Duke Energy is getting rid of in-person annual shareholder meetings. This year's meeting will be online only. Duke says it will save shareholders money and travel and reach more people. But Duke's critics don't like the idea.

The dominant insurance company in North Carolina performed far better on the Obamacare exchange last year and increased overall profits dramatically as a result.

The U.S. Supreme Court will hear arguments Monday morning over the First Amendment rights of sex offenders in North Carolina. The justices will consider a North Carolina law that forbids offenders from accessing Facebook and other social media.

For nearly a year North Carolina has been front and center in the debate about which bathrooms transgender people can use, thanks in large part to House Bill 2.

Now, with the Trump administration's new guidance on transgender student bathroom use, there are a lot of questions about what this means for our state.

Bank of America CEO Brian Moynihan sees a lot of optimism over the U.S. economy following the election of President Donald Trump. But at a Charlotte World Affairs Council lunch Wednesday, he said North Carolina continues to lose out because of House Bill 2, the 2016 law that limits protections for LGBT people.

Late Wednesday, a 5th bill to repeal HB 2 was filed at the General Assembly. But this bill stands out from the others. It is the only measure sponsored by both Democrats and Republicans.

House Bill 186 was reportedly hammered out between two Democrats and two Republicans. However, at least five other Republicans have signed on as sponsors. Representative Craig Horn of Union County is one of them.

For the second time, a North Carolina Senate committee has attempted to hold a confirmation hearing for a member of Governor Roy Cooper's cabinet. And, for the second time, that attempt has failed.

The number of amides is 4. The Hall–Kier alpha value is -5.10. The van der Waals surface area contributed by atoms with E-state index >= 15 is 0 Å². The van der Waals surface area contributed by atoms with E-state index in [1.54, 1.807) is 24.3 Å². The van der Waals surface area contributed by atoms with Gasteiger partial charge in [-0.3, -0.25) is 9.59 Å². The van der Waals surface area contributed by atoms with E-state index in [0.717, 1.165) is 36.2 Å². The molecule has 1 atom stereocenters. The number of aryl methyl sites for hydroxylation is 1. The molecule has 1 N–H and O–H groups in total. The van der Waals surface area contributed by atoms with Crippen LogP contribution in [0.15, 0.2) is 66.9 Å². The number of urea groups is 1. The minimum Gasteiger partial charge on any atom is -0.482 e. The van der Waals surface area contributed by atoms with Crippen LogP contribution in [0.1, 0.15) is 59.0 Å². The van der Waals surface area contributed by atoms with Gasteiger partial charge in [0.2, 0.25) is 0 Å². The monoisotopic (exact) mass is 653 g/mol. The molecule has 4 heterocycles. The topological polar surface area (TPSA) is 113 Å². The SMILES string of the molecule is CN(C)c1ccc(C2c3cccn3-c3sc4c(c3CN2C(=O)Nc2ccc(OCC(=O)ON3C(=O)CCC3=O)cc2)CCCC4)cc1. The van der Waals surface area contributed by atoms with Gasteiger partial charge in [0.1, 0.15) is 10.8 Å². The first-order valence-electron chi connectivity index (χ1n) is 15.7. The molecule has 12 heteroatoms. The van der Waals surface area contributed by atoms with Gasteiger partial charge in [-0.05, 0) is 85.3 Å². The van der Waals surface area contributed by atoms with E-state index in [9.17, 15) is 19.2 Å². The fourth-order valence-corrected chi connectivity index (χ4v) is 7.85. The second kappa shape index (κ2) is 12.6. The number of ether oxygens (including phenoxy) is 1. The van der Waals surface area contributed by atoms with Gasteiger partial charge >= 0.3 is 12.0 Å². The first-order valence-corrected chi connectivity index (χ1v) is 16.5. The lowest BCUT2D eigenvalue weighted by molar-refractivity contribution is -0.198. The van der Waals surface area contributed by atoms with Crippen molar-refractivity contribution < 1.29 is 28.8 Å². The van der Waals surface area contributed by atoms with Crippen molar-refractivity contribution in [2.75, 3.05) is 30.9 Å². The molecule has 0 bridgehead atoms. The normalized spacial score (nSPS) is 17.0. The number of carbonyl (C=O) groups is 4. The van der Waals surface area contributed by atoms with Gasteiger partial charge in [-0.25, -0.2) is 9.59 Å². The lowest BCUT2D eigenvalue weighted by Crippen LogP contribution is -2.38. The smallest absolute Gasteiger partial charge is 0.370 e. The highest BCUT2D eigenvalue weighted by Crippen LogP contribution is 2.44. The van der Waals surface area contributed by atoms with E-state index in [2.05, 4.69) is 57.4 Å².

It seems our Democratic governor and GOP-controlled state Senate are playing a game of chicken, with each betting the other side will flinch on the confirmation process.

The North Carolina House passed a bill Wednesday that would make District and Superior Court races partisan. In other words, judicial candidates would have their party affiliation appear on the ballot.

The vote was unusual, 65 to 51, with Democrats and Republicans voting for and against the measure.

Proponents argue that listing a party affiliation next to a judicial candidate’s name on the ballot provides voters with needed information.

Since 2002 all judicial elections in North Carolina have been considered non-partisan races. Which means the candidates party affiliation does not appear on the ballot.

Over the last few months the General Assembly has been changing that. And Monday, a bill which would finalize the process was passed by a committee in the State House.

Gov. Roy Cooper proposed average pay raises of 5 percent for teachers this year and next year in his upcoming budget. He made the announcement Monday at Collinswood Language Academy in Charlotte, surrounded by teachers.

Gov. Cooper says the two-year teacher pay raise will cost the state $813 million and he says taxes would not be raised to make it happen.

In a visit to Charlotte Friday, the state’s new School Superintendent Mark Johnson says he looks forward to revamping student testing, which is one of his top priorities. He says a big flaw in testing is that results are not available in a timely manner where teachers can use them to improve student instruction. Johnson says the Every Student Succeeds Act, which replaced No Child Left Behind and gives states more leeway in education policy, offers the state the opportunity to implement better testing requirements.

Duke Energy this summer will ask North Carolina regulators to raise the rates consumers pay on their electricity bills for the first time in four years. The rate hikes – at Duke’s two electricity subsidiaries in the state - would help pay for new plants, Hurricane Matthew recovery costs and coal ash cleanups.

A loss on the sale of its international operations contributed to an overall loss of $227 million at Duke Energy for the last three months of 2016. Duke on Thursday also reported that its profit for all of 2016 was down about 24 percent, to $2.1 billion.

But after adjusting for one-time expenses, the report was in line with analysts' expectations. Duke’s shares closed the day up 2.7 percent. 

Chairman of the North Carolina Republican Party Dallas Woodhouse had to issue a mea culpa over the weekend. It came after he tweeted an offensive article calling transgender students "pervs" and "mentally ill."